November 6, 2014

How to Figure Out Tenses

2 minute read

An important part of learning and using English is knowing the correct tense to use. After all, every verb, and most other parts of grammar, can change quite a lot, depending on which tense is needed.

But how can you tell the different tenses apart? Tenses depend on a few essential facts – how something is happening, and when it happens.

Here’s a really simple guide to help you remember which is which!

It’s happening right now

If something is taking place right in the moment, then you’ll want to use the present simple tense. It’s usually the most basic form of the verb. But you can also use this to describe something that regularly, or always happens.

Remember that with the third person (he/she/it) you need to add an “s” at the end, usually.

E.g. “She practices piano twice a week.”

It’s happening right now – and continuing

In this case, you want to use the present continuous tense. This is put together with the present form of the verb “to be” and a verb with the suffix “ing”.

E.g. “I am travelling.”

It was happening in the past – and is still happening now

We’re starting to move into different ways of talking about the past, but this one is actually called the present perfect continuous tense. This is used when an event carries on from the past to the present. It’s a little more complicated to put together, with the present perfect version of the verb “to be” – (“had” or “has”) followed by an auxiliary verb, “been”, and then finally, your main verb, followed by “ing”! A bit of a mouthful.

E.g. “I had been walking to school”.

It happened in the past. And it stopped.

The past simple tense is used when something is pretty simple. It happened in the past, it didn’t carry on into the present, or have any other complications. It just happened and then it was over.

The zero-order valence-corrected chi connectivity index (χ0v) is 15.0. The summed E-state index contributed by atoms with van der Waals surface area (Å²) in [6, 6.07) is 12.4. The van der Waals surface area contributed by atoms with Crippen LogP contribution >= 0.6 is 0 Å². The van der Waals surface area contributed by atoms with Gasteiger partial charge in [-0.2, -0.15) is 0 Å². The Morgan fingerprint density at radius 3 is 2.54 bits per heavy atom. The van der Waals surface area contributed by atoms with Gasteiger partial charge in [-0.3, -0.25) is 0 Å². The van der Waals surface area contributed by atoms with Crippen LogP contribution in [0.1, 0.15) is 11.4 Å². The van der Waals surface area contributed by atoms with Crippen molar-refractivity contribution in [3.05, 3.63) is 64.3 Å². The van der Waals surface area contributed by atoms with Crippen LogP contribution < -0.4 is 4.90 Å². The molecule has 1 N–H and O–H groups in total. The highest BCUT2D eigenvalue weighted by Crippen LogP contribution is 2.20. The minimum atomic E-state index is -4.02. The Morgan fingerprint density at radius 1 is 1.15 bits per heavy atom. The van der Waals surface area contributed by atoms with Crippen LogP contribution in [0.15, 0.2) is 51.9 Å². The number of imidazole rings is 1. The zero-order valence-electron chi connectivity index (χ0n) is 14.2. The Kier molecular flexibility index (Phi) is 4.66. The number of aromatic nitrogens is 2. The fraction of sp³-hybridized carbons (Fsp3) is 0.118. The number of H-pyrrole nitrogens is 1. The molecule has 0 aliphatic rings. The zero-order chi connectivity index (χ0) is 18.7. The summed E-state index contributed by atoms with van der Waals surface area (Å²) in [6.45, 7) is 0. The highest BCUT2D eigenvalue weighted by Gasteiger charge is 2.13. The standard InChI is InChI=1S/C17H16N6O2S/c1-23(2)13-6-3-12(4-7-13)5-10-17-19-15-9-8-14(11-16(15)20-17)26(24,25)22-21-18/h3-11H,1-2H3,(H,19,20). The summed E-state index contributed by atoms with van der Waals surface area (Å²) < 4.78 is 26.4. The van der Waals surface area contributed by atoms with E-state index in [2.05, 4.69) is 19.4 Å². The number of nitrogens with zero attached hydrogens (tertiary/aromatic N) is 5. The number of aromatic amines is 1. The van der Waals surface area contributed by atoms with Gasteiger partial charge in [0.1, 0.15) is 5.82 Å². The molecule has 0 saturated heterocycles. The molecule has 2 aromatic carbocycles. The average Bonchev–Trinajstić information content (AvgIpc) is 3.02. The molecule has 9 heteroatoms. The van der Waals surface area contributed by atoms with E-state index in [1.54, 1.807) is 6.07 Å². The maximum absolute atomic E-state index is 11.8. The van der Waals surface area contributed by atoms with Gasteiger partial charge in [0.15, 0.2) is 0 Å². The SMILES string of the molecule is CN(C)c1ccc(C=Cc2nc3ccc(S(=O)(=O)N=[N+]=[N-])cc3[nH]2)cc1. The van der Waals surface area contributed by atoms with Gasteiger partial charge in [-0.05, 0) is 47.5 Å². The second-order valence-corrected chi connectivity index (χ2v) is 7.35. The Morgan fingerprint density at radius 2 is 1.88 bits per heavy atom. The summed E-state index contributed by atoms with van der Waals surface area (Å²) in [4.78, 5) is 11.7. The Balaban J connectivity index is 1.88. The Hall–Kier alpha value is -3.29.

E.g. “I broke the toaster.”

It was happening – then it got interrupted!

Like the present continuous tense, the past continuous is all about whether or not something continued over a period of time. Unlike the present continuous – which is used when something carries on from the past – this is used when something happened in the past, and then got interrupted.

To construct it, you use “was” or “were” followed by a past participle”.

E.g. “I was reading my favourite book at the time.”

It’s going to happen in the future

Now we move on to the future simple tense. This describes anything that is going to happen, and there are two different ways to describe it: “will” and “going to”.

“Will” is used to show that someone has volunteered or agreed to do (or not to do) something.

E.g. “I will send you the letter in the morning.”

By contrast, “going to” shows a plan or anticipated intention for doing something in the future.

E.g. “I am going to fly tomorrow.”

These are just some of the simplest verb tenses in English. Keep practicing and remember the differences between their meanings, to learn how to use them correctly!